- Good for subjects with a narrow face

The setup:

A large soft box is the best modifier to use for this style of lighting, although an umbrella works almost as well as long as it’s fairly large. 32” or larger for a head shot will work well. You can also use a window as a light source. You’ll also need a fairly large reflector, again around 32” is ideal. I prefer a gold/silver reflector, but use whatever looks best to you.

Broad lighting is also the basis for butterfly and loop lighting styles which will be covered in upcoming articles.

Give this simple lighting style a try and you can get beautiful results with just one light! Tell us about it and send some pics in the comments below.

Lighting styles part one: Rembrandt Lighting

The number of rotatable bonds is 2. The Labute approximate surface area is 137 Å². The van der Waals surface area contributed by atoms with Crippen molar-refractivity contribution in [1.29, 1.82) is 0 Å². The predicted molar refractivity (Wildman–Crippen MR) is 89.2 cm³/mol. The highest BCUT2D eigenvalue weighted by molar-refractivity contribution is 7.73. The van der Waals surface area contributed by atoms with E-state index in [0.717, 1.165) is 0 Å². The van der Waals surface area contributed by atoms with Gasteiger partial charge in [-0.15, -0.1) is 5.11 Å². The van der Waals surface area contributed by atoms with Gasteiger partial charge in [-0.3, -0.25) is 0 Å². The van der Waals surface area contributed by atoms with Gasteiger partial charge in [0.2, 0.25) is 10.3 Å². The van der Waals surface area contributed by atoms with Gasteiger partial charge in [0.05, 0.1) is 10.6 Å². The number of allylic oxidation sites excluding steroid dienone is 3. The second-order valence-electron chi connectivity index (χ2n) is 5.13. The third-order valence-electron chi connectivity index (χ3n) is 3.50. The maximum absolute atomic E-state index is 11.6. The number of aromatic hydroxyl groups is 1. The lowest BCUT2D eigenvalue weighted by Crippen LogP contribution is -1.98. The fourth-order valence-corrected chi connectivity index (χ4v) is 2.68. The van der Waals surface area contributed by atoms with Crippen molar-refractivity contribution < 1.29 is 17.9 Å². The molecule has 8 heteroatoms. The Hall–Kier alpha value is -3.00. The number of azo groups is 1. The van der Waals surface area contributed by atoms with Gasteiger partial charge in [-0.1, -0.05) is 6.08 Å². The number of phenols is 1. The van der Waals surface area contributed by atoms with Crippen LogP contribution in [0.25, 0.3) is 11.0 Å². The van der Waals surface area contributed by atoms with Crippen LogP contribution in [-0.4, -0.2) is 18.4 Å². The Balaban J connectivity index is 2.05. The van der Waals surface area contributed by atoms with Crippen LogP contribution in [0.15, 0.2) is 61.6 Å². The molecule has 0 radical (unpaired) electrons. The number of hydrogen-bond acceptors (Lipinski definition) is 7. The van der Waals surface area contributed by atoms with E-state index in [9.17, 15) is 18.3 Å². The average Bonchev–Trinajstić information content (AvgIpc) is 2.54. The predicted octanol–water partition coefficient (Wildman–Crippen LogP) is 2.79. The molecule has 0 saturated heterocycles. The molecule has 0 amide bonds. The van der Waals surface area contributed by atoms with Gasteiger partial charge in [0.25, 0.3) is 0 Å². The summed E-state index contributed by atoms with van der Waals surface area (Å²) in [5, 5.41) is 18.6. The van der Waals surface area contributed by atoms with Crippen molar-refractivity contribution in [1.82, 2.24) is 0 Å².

Chuck Vosburgh - Wednesday, November 03, 2010

Model: Jake Castella Photographer: Chuck Vosburgh

Rembrandt lighting is named for the Dutch painter Rembrandt, who often used this type of lighting and is frequently used in studio portrait photography. It’s popular because it produces natural and dramatic lighting with minimal equipment. It can be done very easily using one light and a reflector, or two lights. Rembrandt lighting is characterized by an illuminated triangle under the eye of the subject, on the less illuminated side of the face. 

How to set it up

Put the key light high and to one side at the front, and the reflector half-height and on the other side at the front, or you can use a second light set to about half the power of the key light.